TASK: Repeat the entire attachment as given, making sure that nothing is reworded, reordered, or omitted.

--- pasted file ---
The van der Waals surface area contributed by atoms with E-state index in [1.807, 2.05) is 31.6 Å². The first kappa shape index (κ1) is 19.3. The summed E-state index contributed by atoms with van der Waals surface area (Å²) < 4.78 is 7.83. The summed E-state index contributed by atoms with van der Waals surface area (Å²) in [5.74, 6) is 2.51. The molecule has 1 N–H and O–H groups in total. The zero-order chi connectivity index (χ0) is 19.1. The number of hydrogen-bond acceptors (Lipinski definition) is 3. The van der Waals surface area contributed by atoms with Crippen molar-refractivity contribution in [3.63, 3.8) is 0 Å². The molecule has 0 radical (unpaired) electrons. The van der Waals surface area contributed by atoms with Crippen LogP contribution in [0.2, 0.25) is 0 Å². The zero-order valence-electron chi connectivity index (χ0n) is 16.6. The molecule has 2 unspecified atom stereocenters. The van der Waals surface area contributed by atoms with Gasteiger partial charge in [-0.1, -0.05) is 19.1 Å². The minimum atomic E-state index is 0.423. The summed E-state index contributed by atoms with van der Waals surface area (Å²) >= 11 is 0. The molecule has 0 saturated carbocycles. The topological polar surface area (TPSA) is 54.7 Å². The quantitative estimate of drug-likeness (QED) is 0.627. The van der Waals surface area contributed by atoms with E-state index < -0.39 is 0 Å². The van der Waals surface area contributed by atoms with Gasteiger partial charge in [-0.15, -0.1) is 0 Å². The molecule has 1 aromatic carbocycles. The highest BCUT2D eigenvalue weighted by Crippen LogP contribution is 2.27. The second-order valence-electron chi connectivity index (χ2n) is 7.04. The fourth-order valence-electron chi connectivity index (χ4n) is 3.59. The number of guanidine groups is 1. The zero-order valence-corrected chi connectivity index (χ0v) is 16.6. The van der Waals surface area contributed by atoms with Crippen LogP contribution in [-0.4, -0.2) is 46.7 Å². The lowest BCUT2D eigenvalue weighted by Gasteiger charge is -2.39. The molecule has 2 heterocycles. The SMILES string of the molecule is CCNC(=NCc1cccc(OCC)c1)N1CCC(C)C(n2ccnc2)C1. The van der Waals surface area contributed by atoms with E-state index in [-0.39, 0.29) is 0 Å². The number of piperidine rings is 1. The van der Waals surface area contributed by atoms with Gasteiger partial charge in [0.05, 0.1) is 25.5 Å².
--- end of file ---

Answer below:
The van der Waals surface area contributed by atoms with E-state index in [1.807, 2.05) is 31.6 Å². The first kappa shape index (κ1) is 19.3. The summed E-state index contributed by atoms with van der Waals surface area (Å²) < 4.78 is 7.83. The summed E-state index contributed by atoms with van der Waals surface area (Å²) in [5.74, 6) is 2.51. The molecule has 1 N–H and O–H groups in total. The zero-order chi connectivity index (χ0) is 19.1. The number of hydrogen-bond acceptors (Lipinski definition) is 3. The van der Waals surface area contributed by atoms with Crippen molar-refractivity contribution in [3.63, 3.8) is 0 Å². The molecule has 0 radical (unpaired) electrons. The van der Waals surface area contributed by atoms with Crippen LogP contribution in [0.2, 0.25) is 0 Å². The zero-order valence-electron chi connectivity index (χ0n) is 16.6. The molecule has 2 unspecified atom stereocenters. The van der Waals surface area contributed by atoms with Gasteiger partial charge in [-0.1, -0.05) is 19.1 Å². The minimum atomic E-state index is 0.423. The summed E-state index contributed by atoms with van der Waals surface area (Å²) >= 11 is 0. The molecule has 0 saturated carbocycles. The topological polar surface area (TPSA) is 54.7 Å². The quantitative estimate of drug-likeness (QED) is 0.627. The van der Waals surface area contributed by atoms with E-state index < -0.39 is 0 Å². The van der Waals surface area contributed by atoms with Gasteiger partial charge in [-0.15, -0.1) is 0 Å². The molecule has 1 aromatic carbocycles. The highest BCUT2D eigenvalue weighted by Crippen LogP contribution is 2.27. The second-order valence-electron chi connectivity index (χ2n) is 7.04. The fourth-order valence-electron chi connectivity index (χ4n) is 3.59. The number of guanidine groups is 1. The zero-order valence-corrected chi connectivity index (χ0v) is 16.6. The van der Waals surface area contributed by atoms with Crippen LogP contribution in [-0.4, -0.2) is 46.7 Å². The lowest BCUT2D eigenvalue weighted by Gasteiger charge is -2.39. The molecule has 2 heterocycles. The SMILES string of the molecule is CCNC(=NCc1cccc(OCC)c1)N1CCC(C)C(n2ccnc2)C1. The van der Waals surface area contributed by atoms with E-state index in [-0.39, 0.29) is 0 Å². The number of piperidine rings is 1. The van der Waals surface area contributed by atoms with Gasteiger partial charge in [0.05, 0.1) is 25.5 Å².